Email Identity-Do Your Customers Know Your Name?

I’m sure this happens to all of us from time to time, we get an email from someone we don’t know. A lot of these end up in our junk folders, or look suspicious from the subject line, with ahem, too many bad words or !!! or misspellings. But, I also get emails from small businesses that I have signed up to receive their information, with names I don’t recognize, and they are missing my business by setting up their email marketing incorrectly.

Real life #1: a salon by me, that I would frequent or use their specials, the owner sends out mass emails under her own name. I don’t know her, so her emails (usually with generic subjects like “Sale” or “July Specials”) gets ignored. She should send out emails from “Rumors Salon” so I recognize the emails as something I signed up for, a salon in my area where I have already made purchases.

Real Life #2: A small equine tack store by me sends out emails from TTC. What/who the heck is that? Again, with generic subject lines that give no clue as to the sender. Most people won’t pay any attention to this.

Real Life #3: A store I know sends their marketing emails, nicely done, but under the owner’s name again. While the owner is a very visible and memorable part of the store, and well known in the industry, maybe people signed up online for a specials newsletter, or purchased online, and don’t know the owner by name! These emails will get overlooked in our customers overloaded inboxes.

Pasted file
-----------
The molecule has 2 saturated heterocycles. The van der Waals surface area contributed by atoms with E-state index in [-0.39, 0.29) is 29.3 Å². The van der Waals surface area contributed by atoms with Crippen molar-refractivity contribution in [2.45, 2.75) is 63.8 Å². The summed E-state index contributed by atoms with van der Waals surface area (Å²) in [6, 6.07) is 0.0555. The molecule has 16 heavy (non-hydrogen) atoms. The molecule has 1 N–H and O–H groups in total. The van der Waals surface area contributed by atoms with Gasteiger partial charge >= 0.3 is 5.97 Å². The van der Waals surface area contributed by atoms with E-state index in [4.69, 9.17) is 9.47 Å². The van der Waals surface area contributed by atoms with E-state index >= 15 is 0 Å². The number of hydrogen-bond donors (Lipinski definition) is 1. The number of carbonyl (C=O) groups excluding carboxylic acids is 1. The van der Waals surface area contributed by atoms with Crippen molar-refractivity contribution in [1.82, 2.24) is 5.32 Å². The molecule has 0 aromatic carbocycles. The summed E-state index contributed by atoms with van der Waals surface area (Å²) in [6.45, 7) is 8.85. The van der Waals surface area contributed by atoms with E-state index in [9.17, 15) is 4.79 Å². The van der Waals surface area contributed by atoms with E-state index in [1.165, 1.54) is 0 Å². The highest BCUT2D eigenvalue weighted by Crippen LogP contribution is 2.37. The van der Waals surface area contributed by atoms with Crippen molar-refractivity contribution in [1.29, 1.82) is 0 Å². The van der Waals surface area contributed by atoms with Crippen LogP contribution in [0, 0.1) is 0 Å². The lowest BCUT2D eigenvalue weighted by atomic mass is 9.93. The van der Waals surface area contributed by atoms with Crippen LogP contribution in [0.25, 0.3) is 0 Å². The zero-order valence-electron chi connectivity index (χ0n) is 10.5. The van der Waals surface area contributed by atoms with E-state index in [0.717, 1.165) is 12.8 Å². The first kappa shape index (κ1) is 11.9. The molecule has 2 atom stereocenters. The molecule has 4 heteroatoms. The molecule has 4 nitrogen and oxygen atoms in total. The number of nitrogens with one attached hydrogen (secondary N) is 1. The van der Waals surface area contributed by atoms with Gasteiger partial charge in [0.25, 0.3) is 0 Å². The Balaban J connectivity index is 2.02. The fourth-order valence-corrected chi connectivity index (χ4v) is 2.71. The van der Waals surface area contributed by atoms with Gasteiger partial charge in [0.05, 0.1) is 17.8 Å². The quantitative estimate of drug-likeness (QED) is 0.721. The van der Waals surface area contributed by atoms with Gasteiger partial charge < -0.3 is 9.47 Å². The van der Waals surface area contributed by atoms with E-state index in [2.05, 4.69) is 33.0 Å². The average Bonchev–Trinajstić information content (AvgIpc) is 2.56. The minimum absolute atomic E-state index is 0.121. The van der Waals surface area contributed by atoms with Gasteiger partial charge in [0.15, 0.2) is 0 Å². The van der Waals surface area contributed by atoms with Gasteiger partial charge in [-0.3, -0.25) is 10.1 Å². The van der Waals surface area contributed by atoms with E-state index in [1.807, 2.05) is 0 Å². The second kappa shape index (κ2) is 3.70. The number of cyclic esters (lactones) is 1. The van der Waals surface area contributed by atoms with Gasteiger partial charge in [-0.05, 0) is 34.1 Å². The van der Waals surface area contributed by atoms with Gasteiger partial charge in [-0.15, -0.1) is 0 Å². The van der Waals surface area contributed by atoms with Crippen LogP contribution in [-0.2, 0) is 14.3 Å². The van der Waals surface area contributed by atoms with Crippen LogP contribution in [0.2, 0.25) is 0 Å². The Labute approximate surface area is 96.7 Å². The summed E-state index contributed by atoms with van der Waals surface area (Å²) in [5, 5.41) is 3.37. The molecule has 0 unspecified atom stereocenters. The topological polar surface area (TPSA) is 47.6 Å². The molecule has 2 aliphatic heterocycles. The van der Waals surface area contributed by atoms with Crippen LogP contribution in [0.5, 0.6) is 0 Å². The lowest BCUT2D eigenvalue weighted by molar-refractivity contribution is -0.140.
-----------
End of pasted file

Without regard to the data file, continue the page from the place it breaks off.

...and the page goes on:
Lesson: please, if you are sending out email newsletters, have them come from your store name. It is easy to reconfigure this or add an email address to your system. When the email is in the customer’s inbox, it should say from: Jim’s Bait Shop. Not James Rodansky. And subject lines should be specific: July Special On Minnows. Or 50% Off Green Line Rods and Reels. Not just “sale” or “special” or “coupon” or “newsletter” which can all be spam/generic. Do not over use exclamation marks, and always check for spelling.

Email marketing can be very successful, if you are targeting your market, and if you are communicating to them in a clear fashion. Your customers who signed up are already interested in your product or service, so don’t miss your mark on your messaging by using an obscure name or generic subject. People don’t have time to do detective work to find you.